Saturday, May 1, 2004
Incurable PCa? Consider Brachytherapy
Over the past decade, prostate brachytherapy has gained increasing popularity for the treatment of prostate cancer, especially in view of the favorable side-effect profile when compared to alternative therapies. The number of patients treated with this modality is now on par with both radical prostatectomy and full-course external beam radiotherapy (EBRT) as the primary treatment for early stage prostate cancer.
Despite entering the mainstream, patients diagnosed with intermediate and locally advanced high-risk prostate cancer are often discouraged from undergoing brachytherapy. Instead, their physicians frequently recommend radical prostatectomy, full-course external radiation with or without hormones, or hormones alone.
In contrast to these practices, prostate brachytherapy can be an effective treatment option for these patients. A recent report in Cancer (2003; 97:979-983) demonstrates patients undergoing palladium 103 (Pd-103) brachytherapy (using TheraSeed, Theragenics Corp.), along with supplemental 3-D conformal EBRT, experience long-term outcomes superior to either radical prostatectomy or full-course EBRT – with fewer side effects.
These data are important because the vast majority of patients treated in the study were considered categorically incurable using any other treatment method, especially radical prostatectomy. Still, 79% of these patients remain cancer-free after 10 years without the subsequent need for hormonal therapy or chemotherapy.
Another advantage to radioactive implants vs. conventional therapy such as surgery is that it is an outpatient procedure. The patient returns to routine activities within a day or two, in contrast to weeks or even months to fully recover from a radical prostatectomy. Meanwhile, supplemental 3-D conformal EBRT is delivered on an outpatient basis, takes only minutes per day, and is associated with minimal symptoms. This reduced side effect profile can be attributed to the fact that the combined radiation/brachytherapy regimen requires an attenuated external beam dose when compared to full-course radiation regimens. The implants remain in place permanently and become inactive in approximately two to three months.
Physicians at Memorial Sloan-Kettering Cancer Center in New York first began using brachytherapy to treat prostate cancer in the early 1970’s, but had no way to position the seeds other than making an abdominal incision and exposing the prostate gland. They used needles to insert seeds one-by-one in a blood-filled field, making satisfactory seed distribution difficult. As a result, the implant procedure was not always successful and fell into disrepute.
However, the development of transrectal ultrasound imaging in the early 1980’s made it possible for physicians to use real-time imaging to guide seed-bearing needles into the prostate. Ultrasound-guided implants enabled physicians to more easily deposit radioactive seeds throughout the gland. Success rates improved dramatically. In the aforementioned report in Cancer, there is evidence supporting the use of this procedure in intermediate- and high-risk patients.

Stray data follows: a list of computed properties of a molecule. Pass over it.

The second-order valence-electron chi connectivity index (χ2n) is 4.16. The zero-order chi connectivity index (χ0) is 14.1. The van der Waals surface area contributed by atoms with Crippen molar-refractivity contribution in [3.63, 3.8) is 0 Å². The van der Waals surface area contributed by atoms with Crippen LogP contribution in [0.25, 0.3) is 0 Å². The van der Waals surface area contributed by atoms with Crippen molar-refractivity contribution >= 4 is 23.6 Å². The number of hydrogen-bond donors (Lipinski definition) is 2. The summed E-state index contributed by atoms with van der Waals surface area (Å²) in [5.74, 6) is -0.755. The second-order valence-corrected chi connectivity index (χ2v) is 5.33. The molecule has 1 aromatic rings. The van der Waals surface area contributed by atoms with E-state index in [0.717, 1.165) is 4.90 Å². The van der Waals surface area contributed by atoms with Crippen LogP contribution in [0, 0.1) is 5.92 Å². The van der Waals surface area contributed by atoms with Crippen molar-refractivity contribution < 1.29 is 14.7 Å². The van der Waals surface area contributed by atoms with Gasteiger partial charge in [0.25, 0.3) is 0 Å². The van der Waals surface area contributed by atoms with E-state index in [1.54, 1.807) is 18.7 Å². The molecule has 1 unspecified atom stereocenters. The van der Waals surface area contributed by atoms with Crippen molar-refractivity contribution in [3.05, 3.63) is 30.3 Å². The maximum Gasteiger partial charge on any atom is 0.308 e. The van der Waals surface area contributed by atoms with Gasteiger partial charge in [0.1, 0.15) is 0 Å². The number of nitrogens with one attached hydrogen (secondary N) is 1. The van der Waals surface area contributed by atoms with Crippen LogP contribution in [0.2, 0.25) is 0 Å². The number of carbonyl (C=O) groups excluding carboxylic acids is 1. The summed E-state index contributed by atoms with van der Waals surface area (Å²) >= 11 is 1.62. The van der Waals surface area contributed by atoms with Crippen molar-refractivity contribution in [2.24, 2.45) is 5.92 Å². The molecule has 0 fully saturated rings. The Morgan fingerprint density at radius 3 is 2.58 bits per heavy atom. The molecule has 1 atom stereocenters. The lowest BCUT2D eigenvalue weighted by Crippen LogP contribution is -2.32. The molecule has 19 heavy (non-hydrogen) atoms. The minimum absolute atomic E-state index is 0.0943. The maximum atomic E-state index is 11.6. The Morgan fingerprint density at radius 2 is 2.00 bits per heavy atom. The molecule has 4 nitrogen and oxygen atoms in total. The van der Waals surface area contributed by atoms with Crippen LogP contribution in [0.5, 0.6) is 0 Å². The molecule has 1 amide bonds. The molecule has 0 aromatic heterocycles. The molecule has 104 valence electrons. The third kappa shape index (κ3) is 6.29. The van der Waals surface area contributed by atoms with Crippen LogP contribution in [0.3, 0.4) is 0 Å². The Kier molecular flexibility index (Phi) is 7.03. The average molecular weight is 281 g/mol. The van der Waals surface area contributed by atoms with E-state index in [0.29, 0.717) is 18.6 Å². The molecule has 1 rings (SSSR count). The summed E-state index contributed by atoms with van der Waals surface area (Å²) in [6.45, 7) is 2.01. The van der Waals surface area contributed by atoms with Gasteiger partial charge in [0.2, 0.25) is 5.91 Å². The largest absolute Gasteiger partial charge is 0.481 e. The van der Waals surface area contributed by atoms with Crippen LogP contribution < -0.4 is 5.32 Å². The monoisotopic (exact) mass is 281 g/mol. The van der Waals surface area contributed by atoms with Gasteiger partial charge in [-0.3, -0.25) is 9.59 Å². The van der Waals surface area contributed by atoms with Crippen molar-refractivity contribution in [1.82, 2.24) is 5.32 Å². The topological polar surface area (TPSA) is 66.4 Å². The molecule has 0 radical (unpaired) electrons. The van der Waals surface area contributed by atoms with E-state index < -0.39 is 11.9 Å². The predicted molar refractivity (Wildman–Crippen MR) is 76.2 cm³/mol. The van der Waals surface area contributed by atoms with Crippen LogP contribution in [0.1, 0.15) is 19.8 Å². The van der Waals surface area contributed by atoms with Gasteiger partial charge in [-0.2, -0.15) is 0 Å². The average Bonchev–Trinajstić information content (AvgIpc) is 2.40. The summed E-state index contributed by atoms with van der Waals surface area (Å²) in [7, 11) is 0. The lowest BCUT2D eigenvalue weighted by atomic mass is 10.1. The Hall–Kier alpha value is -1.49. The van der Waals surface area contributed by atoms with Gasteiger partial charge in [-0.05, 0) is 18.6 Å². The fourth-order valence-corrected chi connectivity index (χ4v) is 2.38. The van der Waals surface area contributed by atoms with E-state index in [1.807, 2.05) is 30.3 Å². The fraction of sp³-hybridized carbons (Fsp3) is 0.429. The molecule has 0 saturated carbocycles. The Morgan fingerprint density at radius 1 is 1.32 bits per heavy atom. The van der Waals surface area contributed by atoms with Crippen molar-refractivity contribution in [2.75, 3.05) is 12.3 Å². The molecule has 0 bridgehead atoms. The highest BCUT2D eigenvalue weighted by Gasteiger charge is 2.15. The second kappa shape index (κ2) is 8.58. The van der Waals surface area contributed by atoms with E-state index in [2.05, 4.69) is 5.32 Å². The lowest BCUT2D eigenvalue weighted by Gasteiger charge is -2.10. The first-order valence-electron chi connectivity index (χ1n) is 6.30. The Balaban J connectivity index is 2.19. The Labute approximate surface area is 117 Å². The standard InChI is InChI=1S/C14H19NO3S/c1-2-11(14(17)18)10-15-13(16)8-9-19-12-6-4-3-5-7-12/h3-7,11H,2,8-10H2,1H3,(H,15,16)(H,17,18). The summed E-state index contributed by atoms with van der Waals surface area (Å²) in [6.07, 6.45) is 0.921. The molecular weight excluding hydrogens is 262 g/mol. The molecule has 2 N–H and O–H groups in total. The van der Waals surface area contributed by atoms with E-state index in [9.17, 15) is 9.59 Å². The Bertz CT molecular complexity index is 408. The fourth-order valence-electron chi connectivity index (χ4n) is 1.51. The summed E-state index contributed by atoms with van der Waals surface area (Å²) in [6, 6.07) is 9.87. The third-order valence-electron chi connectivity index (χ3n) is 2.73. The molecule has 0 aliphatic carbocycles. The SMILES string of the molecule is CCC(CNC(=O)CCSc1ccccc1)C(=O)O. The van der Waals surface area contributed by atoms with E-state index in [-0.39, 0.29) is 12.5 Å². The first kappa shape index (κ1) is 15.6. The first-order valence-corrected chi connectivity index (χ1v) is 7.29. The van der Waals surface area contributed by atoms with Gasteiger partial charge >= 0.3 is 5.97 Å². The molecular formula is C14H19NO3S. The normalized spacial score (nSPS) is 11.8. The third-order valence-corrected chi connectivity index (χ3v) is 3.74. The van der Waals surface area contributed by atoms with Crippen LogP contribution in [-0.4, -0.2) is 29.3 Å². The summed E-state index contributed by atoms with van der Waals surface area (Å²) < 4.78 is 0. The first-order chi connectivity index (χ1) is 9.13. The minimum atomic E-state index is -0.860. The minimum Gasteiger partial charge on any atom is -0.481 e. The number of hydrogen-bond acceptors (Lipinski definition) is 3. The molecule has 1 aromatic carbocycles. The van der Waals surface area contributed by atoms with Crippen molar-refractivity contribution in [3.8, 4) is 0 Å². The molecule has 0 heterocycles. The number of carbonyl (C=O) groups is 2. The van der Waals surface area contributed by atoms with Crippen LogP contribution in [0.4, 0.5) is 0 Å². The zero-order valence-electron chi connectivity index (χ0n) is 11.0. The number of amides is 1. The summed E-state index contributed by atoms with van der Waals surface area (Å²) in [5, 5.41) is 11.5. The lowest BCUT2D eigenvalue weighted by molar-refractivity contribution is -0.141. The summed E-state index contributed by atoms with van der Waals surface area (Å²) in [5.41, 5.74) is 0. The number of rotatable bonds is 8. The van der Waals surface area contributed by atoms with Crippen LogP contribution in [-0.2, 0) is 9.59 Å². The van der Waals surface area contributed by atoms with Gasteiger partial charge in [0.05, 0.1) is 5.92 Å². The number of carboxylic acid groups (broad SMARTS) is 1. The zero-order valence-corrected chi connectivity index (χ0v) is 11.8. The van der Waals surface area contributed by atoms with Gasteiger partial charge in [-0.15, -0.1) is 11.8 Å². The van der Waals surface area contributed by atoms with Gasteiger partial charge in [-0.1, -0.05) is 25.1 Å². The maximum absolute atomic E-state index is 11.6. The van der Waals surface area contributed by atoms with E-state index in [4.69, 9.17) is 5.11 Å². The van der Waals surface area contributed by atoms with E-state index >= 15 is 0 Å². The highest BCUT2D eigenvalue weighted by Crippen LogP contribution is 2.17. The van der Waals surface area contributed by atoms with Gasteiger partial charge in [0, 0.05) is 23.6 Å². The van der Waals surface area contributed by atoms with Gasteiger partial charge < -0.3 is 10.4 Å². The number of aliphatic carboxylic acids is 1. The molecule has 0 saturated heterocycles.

The study included 161 patients with advanced high-risk prostate cancer treated with brachytherapy between 1991 and 1995. Each patient had at least one of the three high-risk features (see Table); 77% had at least two or more high-risk features; and 66% had all three. The median patient age was 67.
All patients’ pre-treatment risk factors, except for staging, were independently reviewed by a team of physicians at the University of Washington in Seattle. Clinical staging using DRE was not included because it was subjective rather than objective (although 60% of patients had locally advanced T3 malignancies). Forty-three percent of patients had PSAs greater than 15; 70% had PSAs greater than 10, and 30% had elevated PAPs. Sixty-five percent of patients had Gleason scores greater than 7.
Patients were treated with Pd-103 seeds with a minimum brachytherapy dose of 8,000 to 9,000 centigray and supplemental external beam radiation doses of 4,140 to 5,040 centigray. None of the patients in the study received iodine (I-125) implants; the investigators prefer Pd-103 seeds because of their non-migrating concave shape and steep radiation fall-off.
Despite the aggressive nature of the cancers in this study group, no local recurrences were documented, even in patients with biochemical failure, all who underwent restaging prostatic biopsies. Ten years later, 79% of patients had PSAs of less than 0.2 ng/mL, which is considered disease-free by the strictest of biochemical measures. In addition, 70% of patients in the study retained potency. No patient experienced rectal ulceration and only one patient – who had undergone two transurethral surgeries – experienced low-volume stress incontinence.
The failure rate is not as significant as it may seem at first glance. Only two of the 20% of patients with rising PSAs following treatment died from their disease; the remainder were considered failures because a very low PSA nadir was chosen to denote cure, and they simply did not meet this strict post-treatment PSA criteria. In fact, many have stable PSAs between 0.3 and 4.0. They are functioning well, believe they are cured, and probably are cured. Finally, with the advent of Intensity Modulated Radiation Therapy (IMRT), coupled with Pd-103 seeds, even fewer side effects are anticipated.
Dr. Dattoli is a board-certified radiation oncologist, and a noted author and speaker in this complex field of medicine. He is currently physician-in-chief at the Dattoli Cancer Center & Brachytherapy Research Institute, Sarasota, Florida.
Renal & Urology News (Volume 3 No. 5) May 2004. © Renal & Urology News
Michael Dattoli, MD